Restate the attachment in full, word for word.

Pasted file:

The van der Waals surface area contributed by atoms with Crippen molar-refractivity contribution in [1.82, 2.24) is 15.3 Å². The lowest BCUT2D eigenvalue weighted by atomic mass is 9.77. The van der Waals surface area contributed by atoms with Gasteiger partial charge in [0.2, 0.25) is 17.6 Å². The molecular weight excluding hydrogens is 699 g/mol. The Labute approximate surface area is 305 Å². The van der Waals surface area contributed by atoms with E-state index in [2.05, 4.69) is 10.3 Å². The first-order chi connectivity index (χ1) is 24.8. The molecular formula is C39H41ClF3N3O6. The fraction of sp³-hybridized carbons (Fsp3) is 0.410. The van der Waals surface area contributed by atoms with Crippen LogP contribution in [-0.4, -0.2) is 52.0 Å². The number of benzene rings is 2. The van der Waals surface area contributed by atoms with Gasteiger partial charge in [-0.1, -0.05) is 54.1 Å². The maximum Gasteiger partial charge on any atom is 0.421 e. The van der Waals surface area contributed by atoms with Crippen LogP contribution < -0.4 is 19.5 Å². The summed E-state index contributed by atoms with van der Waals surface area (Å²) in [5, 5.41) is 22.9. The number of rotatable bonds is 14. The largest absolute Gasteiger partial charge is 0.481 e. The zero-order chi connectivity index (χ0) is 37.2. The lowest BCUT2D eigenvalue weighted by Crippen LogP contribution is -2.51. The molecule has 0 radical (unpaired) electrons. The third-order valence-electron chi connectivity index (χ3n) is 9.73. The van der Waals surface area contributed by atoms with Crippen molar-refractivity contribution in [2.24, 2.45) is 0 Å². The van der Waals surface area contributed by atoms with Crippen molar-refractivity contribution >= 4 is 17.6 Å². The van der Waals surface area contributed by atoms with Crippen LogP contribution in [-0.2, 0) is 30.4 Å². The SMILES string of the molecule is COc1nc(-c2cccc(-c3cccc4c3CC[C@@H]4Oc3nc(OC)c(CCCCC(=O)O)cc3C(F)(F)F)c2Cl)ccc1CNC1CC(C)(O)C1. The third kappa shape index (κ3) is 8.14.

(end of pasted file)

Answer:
The van der Waals surface area contributed by atoms with Crippen molar-refractivity contribution in [1.82, 2.24) is 15.3 Å². The lowest BCUT2D eigenvalue weighted by atomic mass is 9.77. The van der Waals surface area contributed by atoms with Gasteiger partial charge in [0.2, 0.25) is 17.6 Å². The molecular weight excluding hydrogens is 699 g/mol. The Labute approximate surface area is 305 Å². The van der Waals surface area contributed by atoms with E-state index in [2.05, 4.69) is 10.3 Å². The first-order chi connectivity index (χ1) is 24.8. The molecular formula is C39H41ClF3N3O6. The fraction of sp³-hybridized carbons (Fsp3) is 0.410. The van der Waals surface area contributed by atoms with Crippen LogP contribution in [-0.4, -0.2) is 52.0 Å². The number of benzene rings is 2. The van der Waals surface area contributed by atoms with Gasteiger partial charge in [-0.1, -0.05) is 54.1 Å². The maximum Gasteiger partial charge on any atom is 0.421 e. The van der Waals surface area contributed by atoms with Crippen LogP contribution < -0.4 is 19.5 Å². The summed E-state index contributed by atoms with van der Waals surface area (Å²) in [5, 5.41) is 22.9. The number of rotatable bonds is 14. The largest absolute Gasteiger partial charge is 0.481 e. The zero-order chi connectivity index (χ0) is 37.2. The lowest BCUT2D eigenvalue weighted by Crippen LogP contribution is -2.51. The molecule has 0 radical (unpaired) electrons. The third-order valence-electron chi connectivity index (χ3n) is 9.73. The van der Waals surface area contributed by atoms with Crippen molar-refractivity contribution in [2.24, 2.45) is 0 Å². The van der Waals surface area contributed by atoms with Crippen molar-refractivity contribution >= 4 is 17.6 Å². The van der Waals surface area contributed by atoms with Crippen LogP contribution in [-0.2, 0) is 30.4 Å². The SMILES string of the molecule is COc1nc(-c2cccc(-c3cccc4c3CC[C@@H]4Oc3nc(OC)c(CCCCC(=O)O)cc3C(F)(F)F)c2Cl)ccc1CNC1CC(C)(O)C1. The third kappa shape index (κ3) is 8.14.